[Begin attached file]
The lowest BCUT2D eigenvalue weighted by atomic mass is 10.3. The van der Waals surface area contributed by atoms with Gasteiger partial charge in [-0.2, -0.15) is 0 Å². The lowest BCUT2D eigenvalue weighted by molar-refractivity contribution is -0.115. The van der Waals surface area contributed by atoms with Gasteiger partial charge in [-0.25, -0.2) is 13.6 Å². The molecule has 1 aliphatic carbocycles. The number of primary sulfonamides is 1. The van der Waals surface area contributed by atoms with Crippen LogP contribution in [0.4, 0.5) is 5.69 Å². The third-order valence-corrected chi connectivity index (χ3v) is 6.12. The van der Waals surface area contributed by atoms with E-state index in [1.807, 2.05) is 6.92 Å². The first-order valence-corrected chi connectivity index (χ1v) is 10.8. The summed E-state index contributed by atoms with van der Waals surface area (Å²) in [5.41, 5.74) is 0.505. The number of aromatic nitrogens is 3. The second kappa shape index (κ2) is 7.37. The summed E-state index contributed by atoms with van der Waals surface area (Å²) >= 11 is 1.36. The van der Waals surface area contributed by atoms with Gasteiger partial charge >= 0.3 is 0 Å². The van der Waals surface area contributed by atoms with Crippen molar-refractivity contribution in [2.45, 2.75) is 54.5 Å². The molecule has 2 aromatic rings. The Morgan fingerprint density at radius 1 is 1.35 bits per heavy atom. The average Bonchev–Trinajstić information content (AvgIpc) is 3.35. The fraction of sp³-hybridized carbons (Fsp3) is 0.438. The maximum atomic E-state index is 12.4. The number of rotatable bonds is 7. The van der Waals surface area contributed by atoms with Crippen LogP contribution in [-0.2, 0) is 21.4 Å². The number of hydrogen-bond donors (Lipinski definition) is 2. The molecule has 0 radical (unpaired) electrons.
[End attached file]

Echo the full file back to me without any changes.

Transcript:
The lowest BCUT2D eigenvalue weighted by atomic mass is 10.3. The van der Waals surface area contributed by atoms with Gasteiger partial charge in [-0.2, -0.15) is 0 Å². The lowest BCUT2D eigenvalue weighted by molar-refractivity contribution is -0.115. The van der Waals surface area contributed by atoms with Gasteiger partial charge in [-0.25, -0.2) is 13.6 Å². The molecule has 1 aliphatic carbocycles. The number of primary sulfonamides is 1. The van der Waals surface area contributed by atoms with Crippen LogP contribution in [0.4, 0.5) is 5.69 Å². The third-order valence-corrected chi connectivity index (χ3v) is 6.12. The van der Waals surface area contributed by atoms with E-state index in [1.807, 2.05) is 6.92 Å². The first-order valence-corrected chi connectivity index (χ1v) is 10.8. The summed E-state index contributed by atoms with van der Waals surface area (Å²) in [5.41, 5.74) is 0.505. The number of aromatic nitrogens is 3. The second kappa shape index (κ2) is 7.37. The summed E-state index contributed by atoms with van der Waals surface area (Å²) >= 11 is 1.36. The van der Waals surface area contributed by atoms with Gasteiger partial charge >= 0.3 is 0 Å². The van der Waals surface area contributed by atoms with Crippen molar-refractivity contribution in [2.45, 2.75) is 54.5 Å². The molecule has 2 aromatic rings. The Morgan fingerprint density at radius 1 is 1.35 bits per heavy atom. The average Bonchev–Trinajstić information content (AvgIpc) is 3.35. The fraction of sp³-hybridized carbons (Fsp3) is 0.438. The maximum atomic E-state index is 12.4. The number of rotatable bonds is 7. The van der Waals surface area contributed by atoms with Crippen LogP contribution in [-0.2, 0) is 21.4 Å². The number of hydrogen-bond donors (Lipinski definition) is 2. The molecule has 0 radical (unpaired) electrons.